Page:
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Lymphocyte proliferative response to viral antigen in pigs infected with transmissible gastroenteritis virus



Lymphocyte proliferative response to viral antigen in pigs infected with transmissible gastroenteritis virus



Infection and Immunity 23(2): 239-243



Development and sequence of lymphocytes reactive to viral antigen in Peyer's patches, mesenteric lymph nodes, spleen, and peripheral blood of pigs orally inoculated with transmissible gastroenteritis virus were investigated by a lymphocyte proliferative assay. Lymphocytes reactive to the viral antigen were first detected in all the tissues of pigs tested on postinoculation day 7. Thereafter, they increased in proliferative reactivity and reached a maximal amount on postinoculation days 10 to 14. Antigen-reactive cells were persistently demonstrated in Peyer's patches and mesenteric lymph nodes for at least 110 days after inoculation, although lymphocytes decreased a little in reactivity to the viral antigen with the lapse of time. On the other hand, splenic and peripheral blood cells were found to have only transient proliferative reactivity. No antigen-reactive cells were detected in spleen or peripheral blood after postinoculation days 20 to 30. Lymphocytes decreased remarkably in reactivity to the viral antigen and phytohemagglutinin when treated with anti-porcine thymocyte serum and complement. Their reactivity to lipopolysaccharides was hardly affected by the treatment. Cells harvested on postinoculation days 45 to 60, however, responded a little to the viral antigen even after they were treated with anti-porcine thymocyte serum and complement. Lymphocytes reactive to the viral antigen and phytohemagglutinin belonged mainly to the erythrocyte rosette-forming cell fraction, whereas those reactive to lipopolysaccharides were mostly found in the rosette-nonforming cell fraction.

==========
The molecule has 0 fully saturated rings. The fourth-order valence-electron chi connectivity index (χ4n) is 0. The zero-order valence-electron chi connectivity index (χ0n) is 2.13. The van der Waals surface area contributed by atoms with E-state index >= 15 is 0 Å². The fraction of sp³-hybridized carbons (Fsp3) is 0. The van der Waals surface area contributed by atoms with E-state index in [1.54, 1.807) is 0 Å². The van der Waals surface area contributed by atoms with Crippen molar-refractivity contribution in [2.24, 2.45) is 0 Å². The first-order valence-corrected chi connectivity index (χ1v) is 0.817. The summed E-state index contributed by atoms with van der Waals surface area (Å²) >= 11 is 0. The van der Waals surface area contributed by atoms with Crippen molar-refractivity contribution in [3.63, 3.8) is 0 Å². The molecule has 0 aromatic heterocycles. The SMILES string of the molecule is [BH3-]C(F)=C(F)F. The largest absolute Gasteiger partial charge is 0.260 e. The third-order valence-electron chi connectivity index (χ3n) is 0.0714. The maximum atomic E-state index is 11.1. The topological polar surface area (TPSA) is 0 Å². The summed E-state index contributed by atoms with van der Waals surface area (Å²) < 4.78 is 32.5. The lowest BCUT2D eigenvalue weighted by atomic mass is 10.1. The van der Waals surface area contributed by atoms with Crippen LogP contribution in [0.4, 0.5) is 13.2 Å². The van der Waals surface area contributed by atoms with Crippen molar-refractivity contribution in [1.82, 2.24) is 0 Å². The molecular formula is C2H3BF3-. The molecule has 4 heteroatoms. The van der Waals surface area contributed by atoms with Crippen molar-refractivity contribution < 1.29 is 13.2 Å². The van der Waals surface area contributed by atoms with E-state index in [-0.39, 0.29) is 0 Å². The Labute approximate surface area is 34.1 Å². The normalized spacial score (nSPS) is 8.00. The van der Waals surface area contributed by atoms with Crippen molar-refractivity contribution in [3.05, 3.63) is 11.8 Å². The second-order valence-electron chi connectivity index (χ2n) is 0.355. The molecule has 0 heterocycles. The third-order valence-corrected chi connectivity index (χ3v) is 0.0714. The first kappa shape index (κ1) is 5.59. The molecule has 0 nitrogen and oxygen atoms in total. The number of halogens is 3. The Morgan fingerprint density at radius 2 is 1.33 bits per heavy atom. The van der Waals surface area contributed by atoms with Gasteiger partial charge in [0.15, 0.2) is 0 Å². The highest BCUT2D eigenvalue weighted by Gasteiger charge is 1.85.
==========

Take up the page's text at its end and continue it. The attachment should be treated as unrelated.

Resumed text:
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Accession: 000693462

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PMID: 217826


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